Project dependencies will also be worked out during this process so that teams understand the order of operations for all project components. This is important so that all teams can manage expectations for each other and ensure that blocking issues can be resolved in a timely and efficient manner.
Next, each of team members should create tickets for how they’re going to complete the project. The reason we have each contributor make their own tickets rather than a manager or product person is because they understand the system best. Engineers building it look at the spec and break it out how they think it makes sense. Some people have one mega ticket with a checklist inside in the description, some make lots of top-level tickets, and some use sub tickets that correspond with specific pull requests. These are all fine. Tickets are meant just so everyone knows what people are working on and the progress of the project. You would associate these tickets with your Epic or project in your software.
It’s important to note that because everyone agreed to the given timeline tickets do not need to be in a grooming process because the spec itself should have been groomed.
To assist QA, it’s usually a good idea to provide steps on verifying the tickets with sample data, steps to test, and whatever else within the tickets created.
NOSCRUM uses Kanban style over sprints for tracking tickets. In Kanban, there is no specific due date for an individual ticket or task, just the project as a whole. It’s just “get it done as fast as you can” and when all those tasks are done the project is done.
This means you would have some sort of board with multiple columns. Jira, GitHub, Trello, etc all support this. You will want 5 columns: To Do, In Progress, QA, Product UAT, and Done.
Put all tickets for the project in a To Do column before you start and once you start on one of them you move it to In Progress. You want to keep as little in progress as possible. Focus on a single task at a time if you can. If you’re blocked it’s good practice to mark the task as blocked somehow in the software you use and let the project team know.
Once it’s merged and deployed to your development or staging environment QA can start testing. Move the ticket to a QA column. If a ticket passes the QA member will move to Product UAT otherwise they will reopen it. The Product team would then verify those tickets that are visible to customers (things like new screens, logos, etc, not new API responses etc.) and move it to the Done column or reopen it. Note: this flow is visualized at the end of the guide.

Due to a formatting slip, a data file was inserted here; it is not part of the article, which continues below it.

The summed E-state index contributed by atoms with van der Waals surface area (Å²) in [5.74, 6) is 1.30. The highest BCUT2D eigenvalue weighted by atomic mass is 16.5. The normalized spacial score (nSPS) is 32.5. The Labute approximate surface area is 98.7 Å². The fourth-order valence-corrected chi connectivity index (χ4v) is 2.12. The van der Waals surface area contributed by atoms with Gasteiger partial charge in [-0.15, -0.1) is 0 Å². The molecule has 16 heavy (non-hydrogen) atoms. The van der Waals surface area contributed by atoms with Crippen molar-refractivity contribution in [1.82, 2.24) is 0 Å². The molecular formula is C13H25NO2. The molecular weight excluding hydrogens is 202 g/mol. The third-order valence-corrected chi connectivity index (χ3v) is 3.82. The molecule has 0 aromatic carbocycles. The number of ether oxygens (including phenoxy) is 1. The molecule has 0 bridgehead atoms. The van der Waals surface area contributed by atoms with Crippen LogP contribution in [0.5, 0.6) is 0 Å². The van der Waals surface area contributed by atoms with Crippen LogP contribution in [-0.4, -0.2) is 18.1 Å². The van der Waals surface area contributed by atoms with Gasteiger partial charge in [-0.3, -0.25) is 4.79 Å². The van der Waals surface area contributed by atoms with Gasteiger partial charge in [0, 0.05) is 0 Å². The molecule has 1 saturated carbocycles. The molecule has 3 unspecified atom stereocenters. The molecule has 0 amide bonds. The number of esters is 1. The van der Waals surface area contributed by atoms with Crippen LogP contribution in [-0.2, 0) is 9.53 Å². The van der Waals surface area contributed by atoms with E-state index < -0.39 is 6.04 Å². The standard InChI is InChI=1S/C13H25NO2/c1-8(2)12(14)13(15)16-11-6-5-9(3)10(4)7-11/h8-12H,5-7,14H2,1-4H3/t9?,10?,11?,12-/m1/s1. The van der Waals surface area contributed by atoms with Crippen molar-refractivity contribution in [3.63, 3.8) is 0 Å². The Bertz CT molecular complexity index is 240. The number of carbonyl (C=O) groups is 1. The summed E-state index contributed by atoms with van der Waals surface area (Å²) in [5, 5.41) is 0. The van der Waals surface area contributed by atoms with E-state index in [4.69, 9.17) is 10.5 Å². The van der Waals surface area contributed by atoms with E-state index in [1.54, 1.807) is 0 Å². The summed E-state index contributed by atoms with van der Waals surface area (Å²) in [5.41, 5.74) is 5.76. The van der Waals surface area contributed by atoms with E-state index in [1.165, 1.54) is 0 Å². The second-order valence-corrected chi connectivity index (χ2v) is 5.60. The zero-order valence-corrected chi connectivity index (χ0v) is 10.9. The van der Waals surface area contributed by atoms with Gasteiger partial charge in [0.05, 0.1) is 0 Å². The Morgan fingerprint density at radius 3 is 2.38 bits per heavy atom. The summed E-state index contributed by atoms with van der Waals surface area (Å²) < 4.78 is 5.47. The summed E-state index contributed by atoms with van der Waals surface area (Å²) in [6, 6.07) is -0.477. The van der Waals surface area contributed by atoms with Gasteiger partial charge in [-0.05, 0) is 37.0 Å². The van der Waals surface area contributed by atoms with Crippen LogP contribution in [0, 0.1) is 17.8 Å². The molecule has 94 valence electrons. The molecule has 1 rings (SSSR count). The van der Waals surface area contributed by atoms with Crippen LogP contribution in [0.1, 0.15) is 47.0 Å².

There should be weekly stand-ups as it progresses. This is a chance for anyone to say any blockers they’ve hit and their progress and if they’ve run into anything that could mean missing the deadline. People are strongly encouraged to raise these flags outside of stand up. The sooner everyone knows about blockers or anything that could cause us to miss our deadline the faster the leads can react to cut scope or renegotiate the deadline.
In the case of something running later than planned and scope needs to be cut you should always cut out the features and not the quality. If there is a feature that is too complex to get done in time, ask yourself if this feature is truly needed for launch. If not cut it. If it is needed, try to cut down the scope of that specific feature. If all else fails we suggest pushing the deadline not the quality of the project.
Note: For smaller teams without QA or a Product specific team the QA and Product columns can be just “Test” or “Verify” columns.
A project is completed when everything is done and deployed. For a warranty period decided by the leads, the same team members should be taking any bugs pertaining to those new features and minor improvements such as more tests, more comments, and general clean up. This is usually 1–2 weeks.
Once it’s deployed and done, but before the end of the warranty period, a retro meeting should be had for the project. For small projects this can be 30 minutes or for large projects this could be an hour. The meetings are meant to talk about what worked well, what didn’t work well, and action items for the next project. Retros are per project because if you’re not in the project it’s hard to get context or you’re zoning out while they talk about their project.
The warranty period allows the team members that have the most knowledge about the project to fix anything major after its released. After the warranty period is over these team members are no longer responsible to fix these features. That falls to the Support Crew.